scary man in hood behind young girl who doesnt see him

How Parents Can Help Prevent Predators from Grooming a Child

Having open and regular conversations about these hard topics will empower and strengthen our children. No matter how vigilant parents are, kids will likely encounter online dangers. It will be up to them to act wisely, but through education, they will have the knowledge to do so. 

Sexual Education

Sexual education is also an important part of this discussion. Once parents feel their child is ready for these conversations, kids will benefit from knowing about sexual intimacy, their bodies, and being able to identify when they are being asked for self-generated child abuse material (SG-CSAM) (pornography). Kids can be taught that having these intimate conversations with any person online is a red flag, whether it’s an adult or a kid their age.

Stranger Danger

Stranger danger is real, especially online. Reminding our children often about this fact will help deter them from friending, talking, and sharing personal information online with strangers. Through frequent talks and reminders, kids can learn ways to identify online predators, and feel comfortable coming to us for help.

Parents can check their child’s online profiles to ensure no personal information is being shared. Look through their friends’ lists together and determine if there are any strangers. Encourage your child to always keep a private profile. Investigate if your child has any fake social media accounts you may not know about.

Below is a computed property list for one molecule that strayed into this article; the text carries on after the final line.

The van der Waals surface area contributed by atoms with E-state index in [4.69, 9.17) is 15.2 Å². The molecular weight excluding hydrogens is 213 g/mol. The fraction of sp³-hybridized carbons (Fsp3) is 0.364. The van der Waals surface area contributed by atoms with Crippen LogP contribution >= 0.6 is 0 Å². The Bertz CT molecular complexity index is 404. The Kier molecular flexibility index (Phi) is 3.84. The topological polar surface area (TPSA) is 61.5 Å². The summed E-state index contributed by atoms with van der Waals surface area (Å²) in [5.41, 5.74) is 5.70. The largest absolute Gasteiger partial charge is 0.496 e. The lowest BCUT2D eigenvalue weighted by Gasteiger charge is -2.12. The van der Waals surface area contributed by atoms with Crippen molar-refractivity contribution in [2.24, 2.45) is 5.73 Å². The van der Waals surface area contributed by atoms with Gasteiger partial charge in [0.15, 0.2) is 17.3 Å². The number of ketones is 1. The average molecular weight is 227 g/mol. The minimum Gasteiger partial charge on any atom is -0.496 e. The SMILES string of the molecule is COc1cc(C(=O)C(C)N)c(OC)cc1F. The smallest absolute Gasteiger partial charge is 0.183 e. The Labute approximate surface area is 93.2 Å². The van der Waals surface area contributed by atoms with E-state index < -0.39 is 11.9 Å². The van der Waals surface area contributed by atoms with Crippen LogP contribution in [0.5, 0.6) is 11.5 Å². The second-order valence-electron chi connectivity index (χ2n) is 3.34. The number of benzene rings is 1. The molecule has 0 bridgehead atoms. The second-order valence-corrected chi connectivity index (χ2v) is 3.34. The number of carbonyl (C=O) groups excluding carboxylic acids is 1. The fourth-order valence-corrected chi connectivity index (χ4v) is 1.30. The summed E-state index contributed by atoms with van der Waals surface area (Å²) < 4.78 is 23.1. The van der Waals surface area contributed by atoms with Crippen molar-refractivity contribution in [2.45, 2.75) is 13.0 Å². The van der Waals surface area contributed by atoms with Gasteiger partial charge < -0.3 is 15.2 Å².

Real Friends

Discerning between a real online friend and a predator is difficult. Kids can benefit from knowing what a true friend looks like. Real friends never threaten, they don’t ask the child to lie, or make them uncomfortable. Young people should know it’s a red flag if a friend acts in these ways, and the child should tell us about it. 

mother hugging her sad daughter

What parents can do if a child has been groomed

If your child has been groomed or you suspect they are talking to a predator online, let your child know this is not their fault. Contact local authorities. Seek professional support from your child’s pediatrician who can recommend mental health resources. The impact of sexual abuse is profound, even if the predator never physically made contact with your child.

RAINN, the Rape, Abuse and Incest National Network’s (RAINN) has several resources. You can call their National Sexual Assault Hotline at 800.656.HOPE (4673) or chat with a trained staff member 24/7.

The National Center for Missing & Exploited Children has a helpline to report crimes against children—including child pornography, online enticement, and obscene material sent to a child. You can also call 800.843.5678.

Gabb’s blog has additional articles to further help families. Parents can learn specific skills to protect their children from predators and how to look for signs a child is being groomed